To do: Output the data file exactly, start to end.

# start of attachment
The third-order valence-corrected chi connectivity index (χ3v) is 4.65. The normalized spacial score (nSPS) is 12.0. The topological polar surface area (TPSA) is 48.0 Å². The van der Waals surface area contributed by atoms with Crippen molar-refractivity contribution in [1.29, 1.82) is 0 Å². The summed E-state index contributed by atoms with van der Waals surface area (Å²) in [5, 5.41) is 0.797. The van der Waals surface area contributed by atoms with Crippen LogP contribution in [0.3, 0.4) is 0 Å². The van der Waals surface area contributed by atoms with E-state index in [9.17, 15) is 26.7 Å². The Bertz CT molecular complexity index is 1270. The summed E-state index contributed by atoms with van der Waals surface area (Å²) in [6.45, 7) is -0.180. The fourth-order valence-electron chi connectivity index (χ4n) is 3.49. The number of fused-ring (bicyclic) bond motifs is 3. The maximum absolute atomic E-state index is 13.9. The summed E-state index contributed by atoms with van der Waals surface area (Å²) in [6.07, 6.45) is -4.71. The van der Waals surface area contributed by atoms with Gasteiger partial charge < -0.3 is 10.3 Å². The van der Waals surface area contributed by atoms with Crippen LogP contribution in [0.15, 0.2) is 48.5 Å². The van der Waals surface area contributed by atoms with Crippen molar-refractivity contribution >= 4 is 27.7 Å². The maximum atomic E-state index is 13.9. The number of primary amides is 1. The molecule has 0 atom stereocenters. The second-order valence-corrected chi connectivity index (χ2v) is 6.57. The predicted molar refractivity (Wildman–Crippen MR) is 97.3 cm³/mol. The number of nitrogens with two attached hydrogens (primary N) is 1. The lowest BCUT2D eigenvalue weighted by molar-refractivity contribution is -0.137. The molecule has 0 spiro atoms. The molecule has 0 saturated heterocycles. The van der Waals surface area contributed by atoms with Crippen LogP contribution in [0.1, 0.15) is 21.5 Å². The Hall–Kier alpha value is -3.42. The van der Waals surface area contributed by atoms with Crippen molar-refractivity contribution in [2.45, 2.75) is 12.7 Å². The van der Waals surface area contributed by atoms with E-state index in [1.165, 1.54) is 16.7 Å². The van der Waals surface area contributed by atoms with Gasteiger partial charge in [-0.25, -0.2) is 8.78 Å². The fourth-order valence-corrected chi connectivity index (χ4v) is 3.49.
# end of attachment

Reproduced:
The third-order valence-corrected chi connectivity index (χ3v) is 4.65. The normalized spacial score (nSPS) is 12.0. The topological polar surface area (TPSA) is 48.0 Å². The van der Waals surface area contributed by atoms with Crippen molar-refractivity contribution in [1.29, 1.82) is 0 Å². The summed E-state index contributed by atoms with van der Waals surface area (Å²) in [5, 5.41) is 0.797. The van der Waals surface area contributed by atoms with Crippen LogP contribution in [0.3, 0.4) is 0 Å². The van der Waals surface area contributed by atoms with E-state index in [9.17, 15) is 26.7 Å². The Bertz CT molecular complexity index is 1270. The summed E-state index contributed by atoms with van der Waals surface area (Å²) in [6.45, 7) is -0.180. The fourth-order valence-electron chi connectivity index (χ4n) is 3.49. The number of fused-ring (bicyclic) bond motifs is 3. The maximum absolute atomic E-state index is 13.9. The summed E-state index contributed by atoms with van der Waals surface area (Å²) in [6.07, 6.45) is -4.71. The van der Waals surface area contributed by atoms with Gasteiger partial charge < -0.3 is 10.3 Å². The van der Waals surface area contributed by atoms with Crippen LogP contribution in [0.15, 0.2) is 48.5 Å². The van der Waals surface area contributed by atoms with Crippen molar-refractivity contribution >= 4 is 27.7 Å². The maximum atomic E-state index is 13.9. The number of primary amides is 1. The molecule has 0 atom stereocenters. The second-order valence-corrected chi connectivity index (χ2v) is 6.57. The predicted molar refractivity (Wildman–Crippen MR) is 97.3 cm³/mol. The number of nitrogens with two attached hydrogens (primary N) is 1. The lowest BCUT2D eigenvalue weighted by molar-refractivity contribution is -0.137. The molecule has 0 spiro atoms. The molecule has 0 saturated heterocycles. The van der Waals surface area contributed by atoms with Crippen LogP contribution in [0.1, 0.15) is 21.5 Å². The Hall–Kier alpha value is -3.42. The van der Waals surface area contributed by atoms with Crippen molar-refractivity contribution in [2.45, 2.75) is 12.7 Å². The van der Waals surface area contributed by atoms with E-state index in [1.165, 1.54) is 16.7 Å². The van der Waals surface area contributed by atoms with Gasteiger partial charge in [-0.25, -0.2) is 8.78 Å². The fourth-order valence-corrected chi connectivity index (χ4v) is 3.49.